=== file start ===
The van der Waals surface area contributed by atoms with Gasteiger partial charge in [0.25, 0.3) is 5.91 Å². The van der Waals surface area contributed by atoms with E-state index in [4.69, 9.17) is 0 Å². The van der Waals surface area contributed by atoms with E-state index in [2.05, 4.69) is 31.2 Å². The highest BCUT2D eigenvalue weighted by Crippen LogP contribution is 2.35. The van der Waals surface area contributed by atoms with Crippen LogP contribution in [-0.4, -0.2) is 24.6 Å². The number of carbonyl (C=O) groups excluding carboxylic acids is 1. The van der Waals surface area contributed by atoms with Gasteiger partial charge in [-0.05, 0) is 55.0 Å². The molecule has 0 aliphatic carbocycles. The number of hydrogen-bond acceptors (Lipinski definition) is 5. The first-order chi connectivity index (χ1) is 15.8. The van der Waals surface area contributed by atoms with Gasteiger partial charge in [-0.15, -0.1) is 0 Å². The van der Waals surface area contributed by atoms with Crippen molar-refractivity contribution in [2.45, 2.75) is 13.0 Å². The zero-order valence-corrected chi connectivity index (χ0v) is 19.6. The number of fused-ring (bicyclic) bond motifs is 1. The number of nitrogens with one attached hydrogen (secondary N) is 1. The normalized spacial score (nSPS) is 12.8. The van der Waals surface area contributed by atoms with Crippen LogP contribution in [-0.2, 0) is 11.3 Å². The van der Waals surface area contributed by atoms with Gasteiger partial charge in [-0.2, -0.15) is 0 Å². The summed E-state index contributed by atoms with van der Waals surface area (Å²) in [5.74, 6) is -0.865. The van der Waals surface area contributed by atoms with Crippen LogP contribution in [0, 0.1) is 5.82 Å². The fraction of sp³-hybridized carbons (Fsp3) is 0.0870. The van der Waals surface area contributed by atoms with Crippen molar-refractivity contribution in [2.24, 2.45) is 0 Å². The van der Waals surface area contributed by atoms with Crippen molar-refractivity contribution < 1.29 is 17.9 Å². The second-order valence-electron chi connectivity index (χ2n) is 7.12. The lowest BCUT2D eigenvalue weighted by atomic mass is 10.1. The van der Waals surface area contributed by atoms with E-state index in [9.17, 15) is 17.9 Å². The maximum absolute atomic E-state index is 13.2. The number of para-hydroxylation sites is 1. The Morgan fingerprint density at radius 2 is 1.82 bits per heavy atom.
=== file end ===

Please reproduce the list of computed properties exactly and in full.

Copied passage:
The van der Waals surface area contributed by atoms with Gasteiger partial charge in [0.25, 0.3) is 5.91 Å². The van der Waals surface area contributed by atoms with E-state index in [4.69, 9.17) is 0 Å². The van der Waals surface area contributed by atoms with E-state index in [2.05, 4.69) is 31.2 Å². The highest BCUT2D eigenvalue weighted by Crippen LogP contribution is 2.35. The van der Waals surface area contributed by atoms with Crippen LogP contribution in [-0.4, -0.2) is 24.6 Å². The number of carbonyl (C=O) groups excluding carboxylic acids is 1. The van der Waals surface area contributed by atoms with Gasteiger partial charge in [-0.05, 0) is 55.0 Å². The molecule has 0 aliphatic carbocycles. The number of hydrogen-bond acceptors (Lipinski definition) is 5. The first-order chi connectivity index (χ1) is 15.8. The van der Waals surface area contributed by atoms with Gasteiger partial charge in [-0.15, -0.1) is 0 Å². The van der Waals surface area contributed by atoms with Crippen molar-refractivity contribution in [2.45, 2.75) is 13.0 Å². The zero-order valence-corrected chi connectivity index (χ0v) is 19.6. The number of fused-ring (bicyclic) bond motifs is 1. The number of nitrogens with one attached hydrogen (secondary N) is 1. The normalized spacial score (nSPS) is 12.8. The van der Waals surface area contributed by atoms with Crippen LogP contribution in [-0.2, 0) is 11.3 Å². The van der Waals surface area contributed by atoms with Gasteiger partial charge in [-0.2, -0.15) is 0 Å². The summed E-state index contributed by atoms with van der Waals surface area (Å²) in [5.74, 6) is -0.865. The van der Waals surface area contributed by atoms with Crippen LogP contribution in [0, 0.1) is 5.82 Å². The fraction of sp³-hybridized carbons (Fsp3) is 0.0870. The van der Waals surface area contributed by atoms with Crippen molar-refractivity contribution in [2.24, 2.45) is 0 Å². The van der Waals surface area contributed by atoms with Crippen molar-refractivity contribution < 1.29 is 17.9 Å². The second-order valence-electron chi connectivity index (χ2n) is 7.12. The lowest BCUT2D eigenvalue weighted by atomic mass is 10.1. The van der Waals surface area contributed by atoms with E-state index in [9.17, 15) is 17.9 Å². The maximum absolute atomic E-state index is 13.2. The number of para-hydroxylation sites is 1. The Morgan fingerprint density at radius 2 is 1.82 bits per heavy atom.